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Economic pressure on the regime Q&A, part 2

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In our past publication, we have discussed what all of us can do for sanctions to be imposed and what effect this might cause. Today we will be answering your remaining questions

1) Why have certain state enterprises still not been sanctioned by the US?

Let's take Belaruskali (The Belarusian Potassium Company) as an example. When in 2006 sanctions were imposed on the Belarusian petrochemical industry for the first time, the company was a subsidiary of Belneftekhim, it was duly sanctioned as such. In 2015, the majority of political prisoners were freed by the regime, and sanctions were consequently paused. This gave the regime a 'breath of fresh air' lengthy enough to split Belaruskali from Belneftekhim. And now, when new sanctions are to be introduced, the former will not be sanctioned automatically. However, we are working hard to prevent the regime from exploiting this loophole. A letter concerning the matter has already been sent to the OFAC.

We are also working on including other enterprises, including state banks, into the sanctioned enterprise lists.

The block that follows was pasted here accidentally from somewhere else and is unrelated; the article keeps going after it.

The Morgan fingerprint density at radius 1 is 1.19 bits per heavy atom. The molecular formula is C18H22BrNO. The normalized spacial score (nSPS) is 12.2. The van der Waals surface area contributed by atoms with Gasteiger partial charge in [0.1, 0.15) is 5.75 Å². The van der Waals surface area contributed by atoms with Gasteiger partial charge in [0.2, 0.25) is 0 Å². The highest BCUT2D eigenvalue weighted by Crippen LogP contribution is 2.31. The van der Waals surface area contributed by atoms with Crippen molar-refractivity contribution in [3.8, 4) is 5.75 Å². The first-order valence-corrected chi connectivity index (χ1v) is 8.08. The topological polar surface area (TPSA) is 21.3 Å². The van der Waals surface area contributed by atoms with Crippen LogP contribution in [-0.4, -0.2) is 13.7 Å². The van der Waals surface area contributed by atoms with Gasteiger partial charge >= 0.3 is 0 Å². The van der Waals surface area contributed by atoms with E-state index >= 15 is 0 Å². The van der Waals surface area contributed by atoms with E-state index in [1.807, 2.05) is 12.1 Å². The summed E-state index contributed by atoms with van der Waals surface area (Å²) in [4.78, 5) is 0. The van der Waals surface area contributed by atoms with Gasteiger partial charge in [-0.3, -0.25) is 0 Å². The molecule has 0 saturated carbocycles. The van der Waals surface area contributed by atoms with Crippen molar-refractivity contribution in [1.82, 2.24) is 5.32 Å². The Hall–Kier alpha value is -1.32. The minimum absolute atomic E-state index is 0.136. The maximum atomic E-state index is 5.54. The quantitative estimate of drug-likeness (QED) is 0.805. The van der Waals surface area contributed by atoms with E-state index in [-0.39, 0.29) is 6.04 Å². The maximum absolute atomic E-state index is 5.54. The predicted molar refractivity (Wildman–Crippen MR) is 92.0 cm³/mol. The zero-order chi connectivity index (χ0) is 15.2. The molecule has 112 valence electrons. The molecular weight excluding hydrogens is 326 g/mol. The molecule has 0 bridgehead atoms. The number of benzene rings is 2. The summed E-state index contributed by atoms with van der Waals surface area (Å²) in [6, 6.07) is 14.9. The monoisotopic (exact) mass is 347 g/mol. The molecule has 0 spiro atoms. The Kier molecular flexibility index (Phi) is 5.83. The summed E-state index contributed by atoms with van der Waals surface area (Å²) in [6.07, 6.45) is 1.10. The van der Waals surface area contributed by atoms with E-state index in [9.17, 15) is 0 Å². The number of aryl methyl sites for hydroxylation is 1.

2) Is there a need for European sanctions if there are already those imposed by the US?

There is. We can use Belneftekhim as an example yet again. Without EU sanctions, it may sell oil or other produce through a Dutch intermediary using the Euro as a medium of exchange, which will not be a violation of US sanctions as long as American banks or their subsidiaries are not involved. EU sanctions will block this loophole as well.

3) What does the NAM do to 'sync' sanction lists?

As per the Democracy Act, the US is obligated to coordinate its sanction-related measures, including sanction lists, with European allies. The NAM contributes by providing the OFAC, the State Department, the State Treasury, committees of the House of Representatives and the Senate as well as European regulatory authorities with relevant information.

Still, not only sanction lists are to be synchronised. What is more important is to synchronise mounting external as well as internal economic pressure on the regime. The best way to do so currently is to participate in 'ATM — Exchange — Bank', our easy to follow 3-step campaign.

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